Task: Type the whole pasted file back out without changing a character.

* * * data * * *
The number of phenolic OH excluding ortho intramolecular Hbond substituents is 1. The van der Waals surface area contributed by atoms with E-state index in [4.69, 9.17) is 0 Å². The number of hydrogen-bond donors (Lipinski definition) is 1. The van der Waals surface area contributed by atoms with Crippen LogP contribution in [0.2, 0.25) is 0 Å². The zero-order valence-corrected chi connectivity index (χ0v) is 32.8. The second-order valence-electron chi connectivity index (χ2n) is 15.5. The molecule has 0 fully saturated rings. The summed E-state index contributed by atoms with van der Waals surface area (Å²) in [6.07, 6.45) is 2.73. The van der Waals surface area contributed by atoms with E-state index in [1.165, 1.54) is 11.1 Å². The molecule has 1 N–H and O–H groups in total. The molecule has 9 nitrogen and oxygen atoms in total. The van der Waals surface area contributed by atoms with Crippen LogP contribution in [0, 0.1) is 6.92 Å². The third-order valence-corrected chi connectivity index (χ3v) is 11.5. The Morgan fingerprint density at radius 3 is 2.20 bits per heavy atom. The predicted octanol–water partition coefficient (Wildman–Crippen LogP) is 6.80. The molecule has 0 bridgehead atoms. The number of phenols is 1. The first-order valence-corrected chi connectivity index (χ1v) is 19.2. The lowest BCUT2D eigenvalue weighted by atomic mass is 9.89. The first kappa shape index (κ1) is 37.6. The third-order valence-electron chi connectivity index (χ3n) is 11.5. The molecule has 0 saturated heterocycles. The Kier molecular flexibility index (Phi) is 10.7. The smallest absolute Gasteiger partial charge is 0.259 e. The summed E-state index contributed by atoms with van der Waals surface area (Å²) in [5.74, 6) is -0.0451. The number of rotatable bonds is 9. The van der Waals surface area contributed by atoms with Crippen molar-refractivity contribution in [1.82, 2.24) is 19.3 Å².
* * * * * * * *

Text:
The number of phenolic OH excluding ortho intramolecular Hbond substituents is 1. The van der Waals surface area contributed by atoms with E-state index in [4.69, 9.17) is 0 Å². The number of hydrogen-bond donors (Lipinski definition) is 1. The van der Waals surface area contributed by atoms with Crippen LogP contribution in [0.2, 0.25) is 0 Å². The zero-order valence-corrected chi connectivity index (χ0v) is 32.8. The second-order valence-electron chi connectivity index (χ2n) is 15.5. The molecule has 0 fully saturated rings. The summed E-state index contributed by atoms with van der Waals surface area (Å²) in [6.07, 6.45) is 2.73. The van der Waals surface area contributed by atoms with E-state index in [1.165, 1.54) is 11.1 Å². The molecule has 1 N–H and O–H groups in total. The molecule has 9 nitrogen and oxygen atoms in total. The van der Waals surface area contributed by atoms with Crippen LogP contribution in [0, 0.1) is 6.92 Å². The third-order valence-corrected chi connectivity index (χ3v) is 11.5. The Morgan fingerprint density at radius 3 is 2.20 bits per heavy atom. The predicted octanol–water partition coefficient (Wildman–Crippen LogP) is 6.80. The molecule has 0 bridgehead atoms. The number of phenols is 1. The first-order valence-corrected chi connectivity index (χ1v) is 19.2. The lowest BCUT2D eigenvalue weighted by atomic mass is 9.89. The first kappa shape index (κ1) is 37.6. The third-order valence-electron chi connectivity index (χ3n) is 11.5. The molecule has 0 saturated heterocycles. The Kier molecular flexibility index (Phi) is 10.7. The smallest absolute Gasteiger partial charge is 0.259 e. The summed E-state index contributed by atoms with van der Waals surface area (Å²) in [5.74, 6) is -0.0451. The number of rotatable bonds is 9. The van der Waals surface area contributed by atoms with Crippen molar-refractivity contribution in [1.82, 2.24) is 19.3 Å².